We'll Be There Northeastern Transportation and Wildlife Conference, September 18-21, 2022, Atlantic City, NJ - Co-hosted by NJ Division of Fish and Wildlife and South Jersey Transportation Authority. CHANJ projects will be among the many featured talks, posters and field trips.
We're on TV! Wild Crossings from PBS' EcoSense for Living tells the story of three major habitat connectivity projects across the eastern U.S. CHANJ begins at 14:05.
Whether they’re small like a salamander or big and wide-roaming like a bear, animals need to be able to move through the landscape to find food, shelter, mates, and other resources. Without that ability to move, healthy populations simply will not persist over the long term. Here in New Jersey, wildlife are up against steady urbanization, a dense network of roads, and now a changing climate, all of which put the connectedness of our habitats and wildlife populations in jeopardy.
New Jersey at a Cross-roads
Right now, our state’s final landscape is being decided. Urbanized land is already the dominant land use type – covering more than 30% of the state – and NJ is on track to reach build-out by the middle of this century (Hasse & Lathrop 2010). With more development come more roads, and busier roads, further fragmenting the habitats we have left and making it increasingly difficult for wildlife to find the resources they need to survive and thrive.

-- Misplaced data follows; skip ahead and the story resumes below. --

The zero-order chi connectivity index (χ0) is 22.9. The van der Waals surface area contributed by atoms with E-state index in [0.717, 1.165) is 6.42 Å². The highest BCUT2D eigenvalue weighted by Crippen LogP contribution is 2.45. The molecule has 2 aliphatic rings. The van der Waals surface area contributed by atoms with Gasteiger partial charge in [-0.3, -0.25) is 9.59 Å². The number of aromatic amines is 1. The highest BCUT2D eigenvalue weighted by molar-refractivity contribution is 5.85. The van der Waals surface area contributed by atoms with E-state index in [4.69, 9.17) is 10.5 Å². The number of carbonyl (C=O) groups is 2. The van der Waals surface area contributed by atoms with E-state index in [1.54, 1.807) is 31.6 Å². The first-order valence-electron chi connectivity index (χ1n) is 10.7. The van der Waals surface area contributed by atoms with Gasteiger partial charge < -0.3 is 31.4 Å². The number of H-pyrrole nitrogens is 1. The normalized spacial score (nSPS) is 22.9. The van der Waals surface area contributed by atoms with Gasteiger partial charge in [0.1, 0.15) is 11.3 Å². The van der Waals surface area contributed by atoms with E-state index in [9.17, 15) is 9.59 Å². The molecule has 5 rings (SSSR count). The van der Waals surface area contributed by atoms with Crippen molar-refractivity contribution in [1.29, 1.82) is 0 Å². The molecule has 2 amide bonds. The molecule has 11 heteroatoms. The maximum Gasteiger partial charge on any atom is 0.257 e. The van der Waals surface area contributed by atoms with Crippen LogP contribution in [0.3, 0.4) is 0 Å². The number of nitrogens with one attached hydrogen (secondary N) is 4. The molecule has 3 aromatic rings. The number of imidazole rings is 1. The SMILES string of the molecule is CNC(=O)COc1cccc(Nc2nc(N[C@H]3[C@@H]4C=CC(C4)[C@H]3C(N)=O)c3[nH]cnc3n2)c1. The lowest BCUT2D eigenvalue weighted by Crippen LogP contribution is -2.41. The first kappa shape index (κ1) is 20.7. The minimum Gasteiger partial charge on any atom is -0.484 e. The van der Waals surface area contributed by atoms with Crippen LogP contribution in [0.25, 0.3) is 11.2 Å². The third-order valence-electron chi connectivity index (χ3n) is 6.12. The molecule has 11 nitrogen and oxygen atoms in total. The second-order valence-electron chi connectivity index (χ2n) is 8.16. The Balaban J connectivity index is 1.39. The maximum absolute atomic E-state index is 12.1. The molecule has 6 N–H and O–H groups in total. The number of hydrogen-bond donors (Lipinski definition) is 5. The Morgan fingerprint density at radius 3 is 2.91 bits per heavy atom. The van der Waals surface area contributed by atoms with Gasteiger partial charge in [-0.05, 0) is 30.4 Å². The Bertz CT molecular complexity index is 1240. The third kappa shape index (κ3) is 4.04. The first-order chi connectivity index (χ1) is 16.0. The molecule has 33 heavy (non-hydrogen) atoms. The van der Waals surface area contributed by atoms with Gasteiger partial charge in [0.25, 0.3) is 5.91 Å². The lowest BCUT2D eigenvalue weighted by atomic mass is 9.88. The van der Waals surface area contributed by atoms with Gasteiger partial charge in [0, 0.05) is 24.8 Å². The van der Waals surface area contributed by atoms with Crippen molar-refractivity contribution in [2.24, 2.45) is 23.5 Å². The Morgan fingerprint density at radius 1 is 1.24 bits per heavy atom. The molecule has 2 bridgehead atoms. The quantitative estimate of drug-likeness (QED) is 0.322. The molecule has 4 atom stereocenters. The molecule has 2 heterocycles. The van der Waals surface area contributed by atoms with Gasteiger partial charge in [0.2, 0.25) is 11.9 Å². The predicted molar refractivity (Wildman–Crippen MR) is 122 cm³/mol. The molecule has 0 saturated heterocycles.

Fortunately, NJ is also a recognized leader in preserving open spaces for recreation, agriculture, and nature. Nearly one-third of the state’s land mass is now in permanent preservation, thanks to steadfast public support and tremendous capital investments. In fact, NJ boasts a higher percentage of publicly-owned forest land than any other state east of the Mississippi (Widmann 2004). We must move quickly and purposefully to build on this strong foundation if we are to secure a legacy of healthy, connected ecosystems.
Time for CHANJ
Connecting Habitat Across New Jersey (CHANJ) is an effort to make our landscape and roadways more permeable for terrestrial wildlife by identifying key areas and actions needed to achieve habitat connectivity across the state. CHANJ offers two main products – statewide Mapping and a Guidance Document – to help prioritize land protection, inform habitat restoration and management, and guide mitigation of road barrier effects on wildlife and their habitats: